Growing up I lived in somewhat of a chaotic situation. I remember many times when I felt like I was walking on egg shells, and I needed to say just the right thing or do just the right thing in order for the whole house not to fall and collapse. It was a sort of survival mentality. I remember waking up in the morning after a real family feud, and the house was calm with an uneasy silence. It was not a feeling of resolution, but rather a feeling of cover-up. Brush it all under the rug, forget about it, and we will all pretend like it never happened. It was terrible, because I never learned how to process my feelings in the moment. I learned how to survive because I had to survive, but I was missing the opportunity to feel the realness of suffering and brokeneness. Instead, I dreamed my way into a different story. I consumed myself with work and achievement. I became addicted to what I thought was “success.” In a way I was saying, “Look at me everyone, I am not broken and hurt. I am not that person. I am strong. I am success. I am not who I am. I am someone else.” And many saw the mask and thought it was real. Others saw right through it. But I had convinced myself I was someone else, and there was no turning back.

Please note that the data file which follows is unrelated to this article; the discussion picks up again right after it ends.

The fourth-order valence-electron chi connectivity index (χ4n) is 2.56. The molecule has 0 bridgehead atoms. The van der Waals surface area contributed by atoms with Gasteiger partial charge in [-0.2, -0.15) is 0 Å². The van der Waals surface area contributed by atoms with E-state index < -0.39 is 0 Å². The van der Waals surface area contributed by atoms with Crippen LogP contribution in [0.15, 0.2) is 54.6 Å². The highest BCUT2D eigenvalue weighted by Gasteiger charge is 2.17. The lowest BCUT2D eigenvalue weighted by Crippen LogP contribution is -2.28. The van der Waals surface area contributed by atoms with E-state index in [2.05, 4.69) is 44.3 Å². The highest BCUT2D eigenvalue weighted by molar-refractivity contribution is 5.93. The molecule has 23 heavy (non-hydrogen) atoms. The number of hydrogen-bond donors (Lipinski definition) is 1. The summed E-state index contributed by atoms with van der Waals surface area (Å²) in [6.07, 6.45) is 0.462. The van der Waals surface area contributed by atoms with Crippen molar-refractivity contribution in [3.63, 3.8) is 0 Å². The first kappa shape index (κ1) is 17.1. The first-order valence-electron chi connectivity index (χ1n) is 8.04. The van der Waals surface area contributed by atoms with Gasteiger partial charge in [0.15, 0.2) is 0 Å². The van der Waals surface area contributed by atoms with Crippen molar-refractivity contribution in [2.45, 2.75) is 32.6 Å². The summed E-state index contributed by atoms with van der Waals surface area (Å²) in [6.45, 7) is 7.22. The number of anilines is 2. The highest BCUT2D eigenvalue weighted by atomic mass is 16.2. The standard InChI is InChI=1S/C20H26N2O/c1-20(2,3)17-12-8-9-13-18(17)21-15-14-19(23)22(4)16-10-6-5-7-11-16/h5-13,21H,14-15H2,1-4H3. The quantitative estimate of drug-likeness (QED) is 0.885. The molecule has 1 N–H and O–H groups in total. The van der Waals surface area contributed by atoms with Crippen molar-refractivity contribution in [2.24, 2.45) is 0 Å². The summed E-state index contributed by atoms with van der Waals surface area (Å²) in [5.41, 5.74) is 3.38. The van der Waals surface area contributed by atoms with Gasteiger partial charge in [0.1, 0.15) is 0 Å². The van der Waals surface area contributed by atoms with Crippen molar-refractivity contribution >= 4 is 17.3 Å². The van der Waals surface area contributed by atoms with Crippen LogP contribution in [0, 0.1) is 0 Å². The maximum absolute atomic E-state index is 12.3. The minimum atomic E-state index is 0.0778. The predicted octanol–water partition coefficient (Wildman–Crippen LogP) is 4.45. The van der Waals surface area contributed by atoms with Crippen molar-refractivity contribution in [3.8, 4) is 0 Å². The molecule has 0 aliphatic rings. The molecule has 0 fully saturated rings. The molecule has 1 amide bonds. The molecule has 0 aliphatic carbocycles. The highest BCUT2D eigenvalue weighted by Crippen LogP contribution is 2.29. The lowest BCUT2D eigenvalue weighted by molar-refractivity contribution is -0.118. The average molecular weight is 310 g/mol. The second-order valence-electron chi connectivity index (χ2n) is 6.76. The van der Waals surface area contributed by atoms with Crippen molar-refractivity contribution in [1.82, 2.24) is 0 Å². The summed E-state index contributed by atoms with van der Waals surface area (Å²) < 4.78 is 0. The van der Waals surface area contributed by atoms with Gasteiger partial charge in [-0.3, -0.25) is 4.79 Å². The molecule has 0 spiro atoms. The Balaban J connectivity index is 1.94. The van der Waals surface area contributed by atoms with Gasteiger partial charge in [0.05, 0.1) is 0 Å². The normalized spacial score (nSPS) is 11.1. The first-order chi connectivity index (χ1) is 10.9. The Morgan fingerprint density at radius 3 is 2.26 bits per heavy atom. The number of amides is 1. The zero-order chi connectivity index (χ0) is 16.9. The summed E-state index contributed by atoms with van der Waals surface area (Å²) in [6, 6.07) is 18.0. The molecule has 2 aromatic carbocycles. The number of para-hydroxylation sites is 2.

I wonder if this is how some leaders feel when the people they serve put unrealistic expectations on them. People expect them to be super holy, and super heroes of the faith. Leaders are not supposed to mess up or have moments where their faith is challenged. But this is not true. Leaders do mess up. Leaders do have moments where they have doubts, and their faith seems crushed. Leaders are people just like anyone else. Leaders have feelings, both women and men.